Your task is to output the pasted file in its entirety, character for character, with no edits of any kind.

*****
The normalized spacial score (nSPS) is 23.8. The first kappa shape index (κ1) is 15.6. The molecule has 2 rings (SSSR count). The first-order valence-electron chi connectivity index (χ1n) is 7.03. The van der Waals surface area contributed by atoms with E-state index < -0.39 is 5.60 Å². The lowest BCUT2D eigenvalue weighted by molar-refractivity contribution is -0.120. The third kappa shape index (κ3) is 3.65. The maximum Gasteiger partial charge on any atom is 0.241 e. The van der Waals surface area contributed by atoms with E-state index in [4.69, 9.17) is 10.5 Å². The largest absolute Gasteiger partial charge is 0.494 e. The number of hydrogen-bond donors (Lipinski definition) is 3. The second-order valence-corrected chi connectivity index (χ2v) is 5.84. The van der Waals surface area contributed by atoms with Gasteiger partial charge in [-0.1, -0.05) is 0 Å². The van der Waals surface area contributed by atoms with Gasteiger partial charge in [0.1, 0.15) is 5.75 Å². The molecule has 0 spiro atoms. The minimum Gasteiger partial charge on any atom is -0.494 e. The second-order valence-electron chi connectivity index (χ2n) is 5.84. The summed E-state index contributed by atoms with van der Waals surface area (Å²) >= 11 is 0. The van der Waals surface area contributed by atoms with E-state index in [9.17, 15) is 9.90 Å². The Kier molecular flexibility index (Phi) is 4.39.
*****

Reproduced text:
The normalized spacial score (nSPS) is 23.8. The first kappa shape index (κ1) is 15.6. The molecule has 2 rings (SSSR count). The first-order valence-electron chi connectivity index (χ1n) is 7.03. The van der Waals surface area contributed by atoms with E-state index < -0.39 is 5.60 Å². The lowest BCUT2D eigenvalue weighted by molar-refractivity contribution is -0.120. The third kappa shape index (κ3) is 3.65. The maximum Gasteiger partial charge on any atom is 0.241 e. The van der Waals surface area contributed by atoms with E-state index in [4.69, 9.17) is 10.5 Å². The largest absolute Gasteiger partial charge is 0.494 e. The number of hydrogen-bond donors (Lipinski definition) is 3. The second-order valence-corrected chi connectivity index (χ2v) is 5.84. The van der Waals surface area contributed by atoms with Gasteiger partial charge in [-0.1, -0.05) is 0 Å². The van der Waals surface area contributed by atoms with Gasteiger partial charge in [0.1, 0.15) is 5.75 Å². The molecule has 0 spiro atoms. The minimum Gasteiger partial charge on any atom is -0.494 e. The second-order valence-electron chi connectivity index (χ2n) is 5.84. The summed E-state index contributed by atoms with van der Waals surface area (Å²) >= 11 is 0. The van der Waals surface area contributed by atoms with E-state index in [9.17, 15) is 9.90 Å². The Kier molecular flexibility index (Phi) is 4.39.